# The integral of $5/\left(x^2+2\right)$

I have to calculate a integral for following equation: $$\frac{5}{x^2+2}$$. On the integral calculator they show that it must be solved by substitution and the substitution must be $$u=\frac{x}{\sqrt{2}}$$ , Is it because we need to get a derivative of tan function $$\frac{1}{u^2+1}$$? If the denominator would be let's say $$x^2+5$$ would we choose $$u=\frac{x}{\sqrt{5}}$$?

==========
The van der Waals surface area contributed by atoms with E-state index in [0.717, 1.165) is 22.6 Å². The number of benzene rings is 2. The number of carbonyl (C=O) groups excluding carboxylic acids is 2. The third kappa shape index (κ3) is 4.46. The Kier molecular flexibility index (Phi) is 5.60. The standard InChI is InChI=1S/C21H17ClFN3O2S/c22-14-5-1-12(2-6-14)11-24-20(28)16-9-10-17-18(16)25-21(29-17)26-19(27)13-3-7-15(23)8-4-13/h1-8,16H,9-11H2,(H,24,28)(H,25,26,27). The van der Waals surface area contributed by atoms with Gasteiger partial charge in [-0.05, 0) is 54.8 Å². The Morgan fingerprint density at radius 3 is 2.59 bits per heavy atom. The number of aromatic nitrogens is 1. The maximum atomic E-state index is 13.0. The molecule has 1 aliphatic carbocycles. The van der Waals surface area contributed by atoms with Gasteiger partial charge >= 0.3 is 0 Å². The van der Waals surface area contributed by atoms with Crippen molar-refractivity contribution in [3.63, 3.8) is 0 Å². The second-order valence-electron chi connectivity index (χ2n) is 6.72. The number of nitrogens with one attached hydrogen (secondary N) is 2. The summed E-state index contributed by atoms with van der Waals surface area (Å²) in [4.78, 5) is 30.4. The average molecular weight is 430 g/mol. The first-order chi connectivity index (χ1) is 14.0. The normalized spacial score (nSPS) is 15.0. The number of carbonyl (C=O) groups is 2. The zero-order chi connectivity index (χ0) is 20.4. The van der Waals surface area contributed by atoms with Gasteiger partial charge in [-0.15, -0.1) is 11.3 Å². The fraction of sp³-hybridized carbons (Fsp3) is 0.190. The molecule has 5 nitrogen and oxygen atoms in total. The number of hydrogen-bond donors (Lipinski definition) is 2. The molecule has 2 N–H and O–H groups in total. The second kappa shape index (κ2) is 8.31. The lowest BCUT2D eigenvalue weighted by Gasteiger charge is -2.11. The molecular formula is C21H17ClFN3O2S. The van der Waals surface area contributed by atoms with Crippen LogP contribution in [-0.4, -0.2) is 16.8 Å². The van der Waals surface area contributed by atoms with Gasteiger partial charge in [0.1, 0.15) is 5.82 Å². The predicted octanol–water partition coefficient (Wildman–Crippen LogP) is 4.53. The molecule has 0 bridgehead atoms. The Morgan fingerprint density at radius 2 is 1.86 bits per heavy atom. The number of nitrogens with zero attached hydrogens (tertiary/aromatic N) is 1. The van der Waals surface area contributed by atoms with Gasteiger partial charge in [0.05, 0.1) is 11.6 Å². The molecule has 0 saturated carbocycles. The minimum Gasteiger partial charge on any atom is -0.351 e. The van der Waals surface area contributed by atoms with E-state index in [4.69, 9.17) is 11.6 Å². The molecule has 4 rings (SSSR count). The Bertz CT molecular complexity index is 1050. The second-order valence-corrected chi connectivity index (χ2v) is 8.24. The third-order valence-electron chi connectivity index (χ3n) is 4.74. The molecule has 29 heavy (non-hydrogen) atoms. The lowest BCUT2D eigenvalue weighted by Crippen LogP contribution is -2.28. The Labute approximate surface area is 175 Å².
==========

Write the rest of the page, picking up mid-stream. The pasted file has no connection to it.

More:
• Yes, that's the good way to see it – charmd May 20 at 15:51
• *Derivative of $\arctan(u)$ – Shubham Johri May 20 at 15:57

$$\int \frac{1}{x^2 + a^2} dx$$
$$= \int\frac{1}{a^2} \frac{1}{\left(\frac{x}{a}\right)^2 +1 }dx$$
Now letting $$\frac{x}{a} = t$$, we arrive at known integral.
Write your integrand of the form $$\frac{5}{2\left(\left(\frac{x}{\sqrt{2}}\right)^2+1\right)}$$ and substitute $$t=\frac{x}{\sqrt{2}}$$